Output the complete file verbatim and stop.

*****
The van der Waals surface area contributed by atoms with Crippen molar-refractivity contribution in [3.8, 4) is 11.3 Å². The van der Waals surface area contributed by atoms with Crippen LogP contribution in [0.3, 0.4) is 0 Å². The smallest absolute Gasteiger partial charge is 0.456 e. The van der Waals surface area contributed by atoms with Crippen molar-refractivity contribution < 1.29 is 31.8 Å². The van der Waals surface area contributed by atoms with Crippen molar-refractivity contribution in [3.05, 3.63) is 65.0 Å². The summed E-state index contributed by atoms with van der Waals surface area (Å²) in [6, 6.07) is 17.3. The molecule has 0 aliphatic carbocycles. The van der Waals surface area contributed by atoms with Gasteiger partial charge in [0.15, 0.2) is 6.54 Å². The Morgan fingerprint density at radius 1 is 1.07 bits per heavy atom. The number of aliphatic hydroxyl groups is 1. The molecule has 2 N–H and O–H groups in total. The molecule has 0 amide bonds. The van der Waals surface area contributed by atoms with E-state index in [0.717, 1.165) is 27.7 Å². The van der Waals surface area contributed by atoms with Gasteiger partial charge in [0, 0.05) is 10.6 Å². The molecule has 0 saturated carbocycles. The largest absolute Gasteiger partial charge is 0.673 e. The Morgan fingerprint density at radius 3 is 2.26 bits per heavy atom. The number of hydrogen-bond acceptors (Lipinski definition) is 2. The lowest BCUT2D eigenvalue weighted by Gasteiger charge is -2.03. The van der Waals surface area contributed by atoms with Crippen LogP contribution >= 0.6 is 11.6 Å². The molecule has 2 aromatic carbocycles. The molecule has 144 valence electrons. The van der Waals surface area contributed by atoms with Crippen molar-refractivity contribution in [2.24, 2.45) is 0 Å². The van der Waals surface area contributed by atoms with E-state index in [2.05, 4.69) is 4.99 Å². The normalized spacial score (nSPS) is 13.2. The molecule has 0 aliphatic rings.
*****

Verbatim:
The van der Waals surface area contributed by atoms with Crippen molar-refractivity contribution in [3.8, 4) is 11.3 Å². The van der Waals surface area contributed by atoms with Crippen LogP contribution in [0.3, 0.4) is 0 Å². The smallest absolute Gasteiger partial charge is 0.456 e. The van der Waals surface area contributed by atoms with Crippen molar-refractivity contribution < 1.29 is 31.8 Å². The van der Waals surface area contributed by atoms with Crippen molar-refractivity contribution in [3.05, 3.63) is 65.0 Å². The summed E-state index contributed by atoms with van der Waals surface area (Å²) in [6, 6.07) is 17.3. The molecule has 0 aliphatic carbocycles. The van der Waals surface area contributed by atoms with Gasteiger partial charge in [0.15, 0.2) is 6.54 Å². The Morgan fingerprint density at radius 1 is 1.07 bits per heavy atom. The number of aliphatic hydroxyl groups is 1. The molecule has 2 N–H and O–H groups in total. The molecule has 0 amide bonds. The van der Waals surface area contributed by atoms with E-state index in [0.717, 1.165) is 27.7 Å². The van der Waals surface area contributed by atoms with Gasteiger partial charge in [0, 0.05) is 10.6 Å². The molecule has 0 saturated carbocycles. The largest absolute Gasteiger partial charge is 0.673 e. The Morgan fingerprint density at radius 3 is 2.26 bits per heavy atom. The number of hydrogen-bond acceptors (Lipinski definition) is 2. The lowest BCUT2D eigenvalue weighted by Gasteiger charge is -2.03. The van der Waals surface area contributed by atoms with Crippen LogP contribution >= 0.6 is 11.6 Å². The molecule has 2 aromatic carbocycles. The molecule has 144 valence electrons. The van der Waals surface area contributed by atoms with Crippen molar-refractivity contribution in [2.24, 2.45) is 0 Å². The van der Waals surface area contributed by atoms with E-state index in [2.05, 4.69) is 4.99 Å². The normalized spacial score (nSPS) is 13.2. The molecule has 0 aliphatic rings.